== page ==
Keeping a steady stream of calories going works for some people, eating little snacks along the way. Some people like to eat at the times of their regular meals. Some do both. That's why it's so important to practice this on a long run that lasts all day, or into the night.


At night, a lot of people like to use caffeine to stay awake. Coffee, caffeinated drinks, energy drinks, caffeine-infused snacks, caffeine pills, or whatever works for you. Again, try it in training before you do it in the race. I like to start with a little caffeine in the afternoon of the first day. I drink small amounts of cola or coffee drinks from about 3 pm on, every hour or so, unless I plan to take a nap at some point, where I'll let myself get sleepy enough to do that.

Be careful not to take in too much caffeine, because it can cause problems, for example, heart palpitations. You don't need that much, just enough to keep you from dozing off when you need to be moving forward. If you are unsure of what's in a product, especially energy drinks or pills, be very careful and do your research. Dosing is not tested in many of these products and you could end up causing yourself additional problems. Stick to the things you're familiar with- like coffee, cola drinks, or whatever you normally have if you're a caffeine user.

It's important to continue taking in calories at night, even though we're not used to eating during those hours. You might not feel hungry, but if you start to slow down, or feel tired, there's a good chance it's because your blood sugar is low and you need more calories.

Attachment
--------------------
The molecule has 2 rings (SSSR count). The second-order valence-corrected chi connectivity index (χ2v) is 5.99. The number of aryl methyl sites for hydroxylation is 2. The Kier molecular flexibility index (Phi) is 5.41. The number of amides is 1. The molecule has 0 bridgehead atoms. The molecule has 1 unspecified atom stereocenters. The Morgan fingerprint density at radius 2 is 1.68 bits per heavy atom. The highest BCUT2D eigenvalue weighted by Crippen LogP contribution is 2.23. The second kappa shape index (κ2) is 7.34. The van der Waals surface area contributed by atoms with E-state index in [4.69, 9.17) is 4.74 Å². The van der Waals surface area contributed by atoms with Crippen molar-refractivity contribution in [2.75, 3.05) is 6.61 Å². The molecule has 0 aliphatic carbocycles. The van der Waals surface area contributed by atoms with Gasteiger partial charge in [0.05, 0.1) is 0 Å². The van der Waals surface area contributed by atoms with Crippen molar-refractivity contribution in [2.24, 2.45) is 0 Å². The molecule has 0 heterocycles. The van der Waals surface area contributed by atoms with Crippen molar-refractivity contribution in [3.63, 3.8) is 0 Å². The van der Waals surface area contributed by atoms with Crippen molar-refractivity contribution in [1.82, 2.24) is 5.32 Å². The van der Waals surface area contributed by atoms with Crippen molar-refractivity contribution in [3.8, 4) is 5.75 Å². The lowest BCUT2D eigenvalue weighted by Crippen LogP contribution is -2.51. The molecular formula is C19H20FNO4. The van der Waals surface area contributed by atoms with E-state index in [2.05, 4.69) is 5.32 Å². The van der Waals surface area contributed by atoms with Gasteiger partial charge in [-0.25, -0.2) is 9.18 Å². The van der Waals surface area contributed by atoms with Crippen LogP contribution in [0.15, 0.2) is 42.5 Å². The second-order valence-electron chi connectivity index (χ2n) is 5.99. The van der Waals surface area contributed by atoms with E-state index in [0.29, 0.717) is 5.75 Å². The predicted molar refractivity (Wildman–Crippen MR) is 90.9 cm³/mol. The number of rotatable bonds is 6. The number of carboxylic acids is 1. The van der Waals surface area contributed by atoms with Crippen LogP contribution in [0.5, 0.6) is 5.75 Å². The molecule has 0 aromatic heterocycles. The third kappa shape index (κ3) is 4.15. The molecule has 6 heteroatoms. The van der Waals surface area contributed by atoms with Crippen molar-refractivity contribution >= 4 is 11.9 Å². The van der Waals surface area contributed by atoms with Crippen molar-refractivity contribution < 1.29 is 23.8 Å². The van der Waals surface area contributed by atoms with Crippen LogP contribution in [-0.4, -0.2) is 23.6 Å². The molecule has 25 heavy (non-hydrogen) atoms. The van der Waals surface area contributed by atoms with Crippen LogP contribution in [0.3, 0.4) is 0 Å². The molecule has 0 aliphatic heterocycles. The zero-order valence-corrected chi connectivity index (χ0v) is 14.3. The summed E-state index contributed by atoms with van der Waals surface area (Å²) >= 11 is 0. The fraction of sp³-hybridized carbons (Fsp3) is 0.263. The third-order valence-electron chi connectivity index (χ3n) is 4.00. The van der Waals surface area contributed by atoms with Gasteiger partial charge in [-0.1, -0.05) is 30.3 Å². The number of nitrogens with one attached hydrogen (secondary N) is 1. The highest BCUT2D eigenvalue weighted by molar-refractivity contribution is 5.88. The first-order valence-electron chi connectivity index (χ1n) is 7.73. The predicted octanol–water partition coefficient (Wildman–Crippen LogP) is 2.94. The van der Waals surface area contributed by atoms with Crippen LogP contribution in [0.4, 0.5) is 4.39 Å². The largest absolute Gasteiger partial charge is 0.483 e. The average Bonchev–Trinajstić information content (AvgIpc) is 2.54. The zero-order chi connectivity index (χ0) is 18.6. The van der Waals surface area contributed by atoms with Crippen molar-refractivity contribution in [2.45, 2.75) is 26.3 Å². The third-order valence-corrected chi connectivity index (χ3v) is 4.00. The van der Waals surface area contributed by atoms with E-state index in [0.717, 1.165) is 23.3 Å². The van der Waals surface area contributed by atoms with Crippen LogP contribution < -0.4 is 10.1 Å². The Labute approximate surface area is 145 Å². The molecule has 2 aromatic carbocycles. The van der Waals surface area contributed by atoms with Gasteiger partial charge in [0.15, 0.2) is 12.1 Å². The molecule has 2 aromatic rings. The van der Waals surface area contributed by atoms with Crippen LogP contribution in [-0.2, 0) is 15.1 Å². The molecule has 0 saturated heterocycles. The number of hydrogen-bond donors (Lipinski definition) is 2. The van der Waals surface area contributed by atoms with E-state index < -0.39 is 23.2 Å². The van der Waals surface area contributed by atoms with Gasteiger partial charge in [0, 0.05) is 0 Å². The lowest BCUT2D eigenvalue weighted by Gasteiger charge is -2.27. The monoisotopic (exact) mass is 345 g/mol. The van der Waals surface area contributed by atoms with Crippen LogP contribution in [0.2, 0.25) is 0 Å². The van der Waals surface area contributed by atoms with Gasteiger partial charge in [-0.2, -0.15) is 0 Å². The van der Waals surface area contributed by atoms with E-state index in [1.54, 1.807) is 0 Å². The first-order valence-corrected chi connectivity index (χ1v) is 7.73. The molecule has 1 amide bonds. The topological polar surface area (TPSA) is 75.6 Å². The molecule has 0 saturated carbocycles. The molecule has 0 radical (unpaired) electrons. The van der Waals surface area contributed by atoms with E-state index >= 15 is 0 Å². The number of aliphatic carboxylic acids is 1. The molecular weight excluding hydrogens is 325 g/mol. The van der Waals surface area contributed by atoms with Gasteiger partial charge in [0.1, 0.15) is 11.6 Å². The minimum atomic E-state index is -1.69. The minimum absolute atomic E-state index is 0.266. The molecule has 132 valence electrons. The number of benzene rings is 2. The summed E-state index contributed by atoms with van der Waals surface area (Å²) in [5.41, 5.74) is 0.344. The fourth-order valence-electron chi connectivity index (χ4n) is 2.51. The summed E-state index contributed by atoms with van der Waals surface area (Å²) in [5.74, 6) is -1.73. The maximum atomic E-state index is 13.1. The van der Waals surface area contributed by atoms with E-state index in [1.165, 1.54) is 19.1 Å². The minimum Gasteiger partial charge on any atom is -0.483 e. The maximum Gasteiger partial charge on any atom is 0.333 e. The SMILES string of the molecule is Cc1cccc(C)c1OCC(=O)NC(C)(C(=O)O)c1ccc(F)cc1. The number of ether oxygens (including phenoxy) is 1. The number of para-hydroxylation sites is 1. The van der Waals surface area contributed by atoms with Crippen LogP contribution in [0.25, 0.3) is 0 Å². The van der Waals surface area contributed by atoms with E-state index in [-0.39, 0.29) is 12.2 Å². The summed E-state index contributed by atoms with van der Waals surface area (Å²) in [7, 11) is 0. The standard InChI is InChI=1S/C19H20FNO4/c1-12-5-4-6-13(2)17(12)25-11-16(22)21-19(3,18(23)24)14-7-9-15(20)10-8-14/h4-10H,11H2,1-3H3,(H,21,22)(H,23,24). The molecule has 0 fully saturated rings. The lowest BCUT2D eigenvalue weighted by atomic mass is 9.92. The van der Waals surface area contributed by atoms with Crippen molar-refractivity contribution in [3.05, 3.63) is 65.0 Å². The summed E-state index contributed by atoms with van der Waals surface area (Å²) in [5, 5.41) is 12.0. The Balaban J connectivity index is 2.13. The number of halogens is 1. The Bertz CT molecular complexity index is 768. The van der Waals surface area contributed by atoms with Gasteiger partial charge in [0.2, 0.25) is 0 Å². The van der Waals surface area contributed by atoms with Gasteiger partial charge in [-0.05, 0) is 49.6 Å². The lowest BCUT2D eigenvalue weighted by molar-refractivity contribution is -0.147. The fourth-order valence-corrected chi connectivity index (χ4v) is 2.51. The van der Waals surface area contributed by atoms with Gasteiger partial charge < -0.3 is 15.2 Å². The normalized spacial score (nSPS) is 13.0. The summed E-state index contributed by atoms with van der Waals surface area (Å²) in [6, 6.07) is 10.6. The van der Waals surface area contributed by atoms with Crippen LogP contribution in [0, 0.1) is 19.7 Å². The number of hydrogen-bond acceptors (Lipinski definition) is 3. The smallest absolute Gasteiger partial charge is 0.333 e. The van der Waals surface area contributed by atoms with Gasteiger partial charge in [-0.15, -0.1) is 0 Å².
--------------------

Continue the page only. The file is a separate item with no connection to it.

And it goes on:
Remember to stay hydrated at night even if you're not thirsty. Drinking caffeine drinks can cause you to lose more fluid, so replace fluid losses.

Don't forget

The most common reason for feeling poorly in an ultra, if you're adequately trained, is running out of fuel. Eating a few hundred calories with some carbohydrates will perk you up within 15 to 30 minutes. Keep moving forward, and eat. That's why it's important for a new ultrarunner to have a pacer at night, someone to keep an eye on you and recognize when you're starting to bonk. They are your brain when your brain shuts down, they can remind you to eat and drink and keep the calories going.

If you're running when it's cold outside, or at night, staying warm will help you conserve your energy. Wear adequate clothing, don't let yourself get chilled. It's easy to get cold when you've burned up all your energy all day. A little warm food or some hot drinks will help you warm up, but don't stay in the heated tent or aid station too long, keep moving!

And most important of all, always thank the people who give you food! They are keeping you going, and they are there to help you succeed.


SteveQ said...

Good advice, but I've never overcome my body's deciding blood flow between exercise and digestion. I can swallow anything and not get nausea, but it passes straight through me - I've had to do 100 miles on liquids only! I've tried everything in training; the type of food doesn't matter. (and yes, always thank the aid station crew!)

Alene Gone Bad said...


Are you saying that everything you eat causes diarrhea? Some people do well on liquids only, if they can get enough calories that way. You do have to figure out where your own body makes that decision to use blood for the GI tract or the muscles. Everyone is different there, too. That's one of the more challenging aspects of figuring out what to eat and how much you can exert yourself. It's art and science, and it can be different in every situation. Trial and error is the only way to learn, it seems. I've found certain foods that seem to work most of the time, but I always have a backup plan in case something doesn't work.